There is nothing more romantic than a moonlit night. So goes many a love song. But for animals from bat rays to wriggling, seagoing palolo worms, the moon is more than a romantic backdrop — it’s a key signal that the time has come to mate.
Such sexual signals are the focus of A TIME AND A PLACE, Part 2 of NATURE’s THE NATURE OF SEX. From the changing phases of the moon to subtle chemical surges, the program outlines the many cues that trigger sexual activity. Indeed, without these landmarks, many animals would send their newborns into the world at the wrong place and wrong time, with little chance of survival.
Consider the Pacific grunion, for instance. Each spring, millions of these little fish fling themselves up onto Pacific beaches to deposit their eggs in the wet sand. But they don’t choose just any night for sex. They ride the spring tide, one of the highest tides of the year, when the moon’s pull is the strongest. The choice ensures that there will be enough big waves to get back to the ocean — and that their eggs will be high enough on the beach to be out of reach of scavenging fish. Arrive a few days early or late, and both fish and eggs will perish. The moon, however, isn’t the only sexual timepiece. The sun is also an important trigger. Many mammals become amorous during the lengthening days of spring — a sign that warm weather is coming, and with it adequate food supplies for their offspring. But for other animals, rain is the most important romantic event. Darkening skies and heavy drops, particularly in the arid plains of Africa, mean that there will soon be enough grass to feed young gazelle and other browsing animals. Not surprisingly, predators such as jackals time their births to arrive at the same time, using the easily captured baby browsers as food for their own young.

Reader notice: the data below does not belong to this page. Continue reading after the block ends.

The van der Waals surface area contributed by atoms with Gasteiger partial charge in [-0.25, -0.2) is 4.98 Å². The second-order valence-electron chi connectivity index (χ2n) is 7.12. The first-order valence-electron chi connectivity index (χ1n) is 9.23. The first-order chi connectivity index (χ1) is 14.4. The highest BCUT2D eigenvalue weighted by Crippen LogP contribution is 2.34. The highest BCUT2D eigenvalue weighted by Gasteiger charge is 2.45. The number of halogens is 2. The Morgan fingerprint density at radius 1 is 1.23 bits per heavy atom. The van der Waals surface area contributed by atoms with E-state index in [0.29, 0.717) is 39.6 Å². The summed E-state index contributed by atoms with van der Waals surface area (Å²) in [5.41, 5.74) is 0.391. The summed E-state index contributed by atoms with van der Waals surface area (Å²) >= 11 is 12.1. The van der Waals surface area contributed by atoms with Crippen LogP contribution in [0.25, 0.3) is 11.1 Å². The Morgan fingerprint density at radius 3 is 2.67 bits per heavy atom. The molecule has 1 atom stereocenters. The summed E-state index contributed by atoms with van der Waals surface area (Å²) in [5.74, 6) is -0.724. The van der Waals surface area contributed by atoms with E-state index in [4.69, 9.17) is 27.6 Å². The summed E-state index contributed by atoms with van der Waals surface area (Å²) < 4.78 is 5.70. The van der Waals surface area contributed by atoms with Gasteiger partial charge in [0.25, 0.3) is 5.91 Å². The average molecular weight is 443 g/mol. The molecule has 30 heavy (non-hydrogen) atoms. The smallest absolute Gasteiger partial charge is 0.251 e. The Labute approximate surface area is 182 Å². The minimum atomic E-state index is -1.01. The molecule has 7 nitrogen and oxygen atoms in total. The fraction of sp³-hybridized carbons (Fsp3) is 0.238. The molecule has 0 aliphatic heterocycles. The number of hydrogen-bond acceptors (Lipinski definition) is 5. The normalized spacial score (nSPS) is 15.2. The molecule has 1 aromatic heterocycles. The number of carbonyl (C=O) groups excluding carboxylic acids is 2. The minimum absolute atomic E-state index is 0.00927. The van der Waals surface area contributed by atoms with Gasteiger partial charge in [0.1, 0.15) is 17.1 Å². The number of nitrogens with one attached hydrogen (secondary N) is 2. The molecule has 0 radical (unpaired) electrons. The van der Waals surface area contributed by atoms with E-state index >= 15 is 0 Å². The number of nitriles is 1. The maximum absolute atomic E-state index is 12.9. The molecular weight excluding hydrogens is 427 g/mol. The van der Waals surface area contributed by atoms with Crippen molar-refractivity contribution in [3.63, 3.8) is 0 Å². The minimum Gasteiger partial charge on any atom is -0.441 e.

Other signals are produced by the animals themselves. Many insects and mammals, for instance, produce chemicals called pheromones, subtle perfumes used to attract the opposite sex. Others change color, shape, or grow special body parts, such as sharp, curled horns, to signal that they are ready to reproduce. Indeed, few sights are more impressive than a bird in colorful breeding plumage, or a fish that has turned as bright as a neon sign to attract a mate. Now, all they need is a nice, romantic, moonlit night . . .